"Constrained Manipulation Planning"

Dmitry Berenson, Robotics Institute, Carnegie Mellon University

November 12th (Friday), 3:00pm
ESB 2001

Manipulation planning for robotic manipulators gives rise to a rich variety of tasks that include constraints on collision-avoidance, torque, balance, closed-chain kinematics, and end-effector pose. While many researchers have developed representations and strategies to plan with a specific constraint, the goal of my work is to develop a broad representation of constraints on a robot’s configuration and identify general strategies to manage these constraints during the planning process. Some of the most important constraints in manipulation planning are functions of the pose of an arm’s end-effector, so I will devote a large part of this talk to end-effector placement for grasping and transport tasks. I will present an efficient approach to generating paths that uses Task Space Regions (TSRs) to specify manipulation tasks which involve end-effector pose goal and/or path constraints. I will show how to use TSRs for path planning with the Constrained BiDirectional RRT (CBiRRT)algorithm and describe several extensions of the TSR representation. Among them are methods to plan with object pose uncertainty and handle more complex pose constraints by chaining TSRs together. I will also show humanoid robots and mobile manipulators using CBiRRT to accomplishing practical tasks.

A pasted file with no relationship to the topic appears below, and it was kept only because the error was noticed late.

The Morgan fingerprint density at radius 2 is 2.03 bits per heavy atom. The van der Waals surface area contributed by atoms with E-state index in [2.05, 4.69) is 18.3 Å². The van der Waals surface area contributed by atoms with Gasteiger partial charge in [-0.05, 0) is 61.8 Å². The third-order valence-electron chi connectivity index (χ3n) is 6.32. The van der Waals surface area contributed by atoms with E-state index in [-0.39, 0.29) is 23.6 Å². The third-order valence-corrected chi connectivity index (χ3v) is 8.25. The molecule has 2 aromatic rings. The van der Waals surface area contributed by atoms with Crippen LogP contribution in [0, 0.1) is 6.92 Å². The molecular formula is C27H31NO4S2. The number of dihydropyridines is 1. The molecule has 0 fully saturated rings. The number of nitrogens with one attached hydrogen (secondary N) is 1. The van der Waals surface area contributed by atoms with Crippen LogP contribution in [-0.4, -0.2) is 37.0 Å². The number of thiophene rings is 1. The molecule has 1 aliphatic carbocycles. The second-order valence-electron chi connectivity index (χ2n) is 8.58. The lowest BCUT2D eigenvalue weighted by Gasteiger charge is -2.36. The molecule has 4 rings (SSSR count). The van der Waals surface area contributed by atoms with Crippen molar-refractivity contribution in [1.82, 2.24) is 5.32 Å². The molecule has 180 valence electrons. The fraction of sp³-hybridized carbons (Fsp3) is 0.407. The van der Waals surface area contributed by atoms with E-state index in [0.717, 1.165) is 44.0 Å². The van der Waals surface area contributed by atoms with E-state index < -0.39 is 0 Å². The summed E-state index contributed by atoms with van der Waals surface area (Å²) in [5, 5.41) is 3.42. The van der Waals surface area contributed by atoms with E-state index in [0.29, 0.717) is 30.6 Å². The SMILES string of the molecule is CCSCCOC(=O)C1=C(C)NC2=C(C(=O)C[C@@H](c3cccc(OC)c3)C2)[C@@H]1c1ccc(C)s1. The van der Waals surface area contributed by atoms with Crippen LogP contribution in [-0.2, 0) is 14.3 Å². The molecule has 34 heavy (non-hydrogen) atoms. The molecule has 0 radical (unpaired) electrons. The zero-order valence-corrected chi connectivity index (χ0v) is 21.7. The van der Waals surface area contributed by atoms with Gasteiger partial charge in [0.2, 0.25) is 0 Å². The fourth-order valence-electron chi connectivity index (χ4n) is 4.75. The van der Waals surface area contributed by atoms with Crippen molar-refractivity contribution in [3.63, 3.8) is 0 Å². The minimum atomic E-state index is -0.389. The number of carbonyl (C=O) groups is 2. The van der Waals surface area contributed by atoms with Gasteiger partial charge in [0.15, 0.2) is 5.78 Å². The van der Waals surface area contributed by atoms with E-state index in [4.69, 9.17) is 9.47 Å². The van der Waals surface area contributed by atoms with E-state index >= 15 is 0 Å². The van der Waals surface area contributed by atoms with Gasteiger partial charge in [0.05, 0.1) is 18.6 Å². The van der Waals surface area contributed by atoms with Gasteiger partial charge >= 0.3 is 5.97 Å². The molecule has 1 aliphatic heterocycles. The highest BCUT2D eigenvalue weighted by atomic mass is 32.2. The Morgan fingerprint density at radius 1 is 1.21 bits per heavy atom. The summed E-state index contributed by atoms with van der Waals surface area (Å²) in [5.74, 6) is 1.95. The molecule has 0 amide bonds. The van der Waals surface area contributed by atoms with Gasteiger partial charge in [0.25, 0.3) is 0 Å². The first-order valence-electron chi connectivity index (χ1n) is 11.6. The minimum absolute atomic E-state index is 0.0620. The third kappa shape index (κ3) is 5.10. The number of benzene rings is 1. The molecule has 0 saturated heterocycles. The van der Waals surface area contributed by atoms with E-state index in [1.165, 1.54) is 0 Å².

About Dmitry Berenson:

Dmitry Berenson is a fifth-year PhD student at Carnegie Mellon University's Robotics Institute. Before coming to CMU, he received a B.S. in Electrical and Computer Engineering from Cornell University in 2005.

His research focuses on motion and manipulation planning for robotic manipulators and humanoid robots. He is currently working on the Personal Robotics project (sponsored by Intel, CMU, and the Quality of Life Technology Center), which aims to develop a robotic assistant for the home. He has also worked with the Digital Human Research Center in Japan on grasping and motion planning algorithms and with LAAS-CNRS in France, where he focused on planning in high-dimensional cost spaces. He was awarded the Intel PhD fellowship in 2009.

Hosted by: CCDC Students Seminar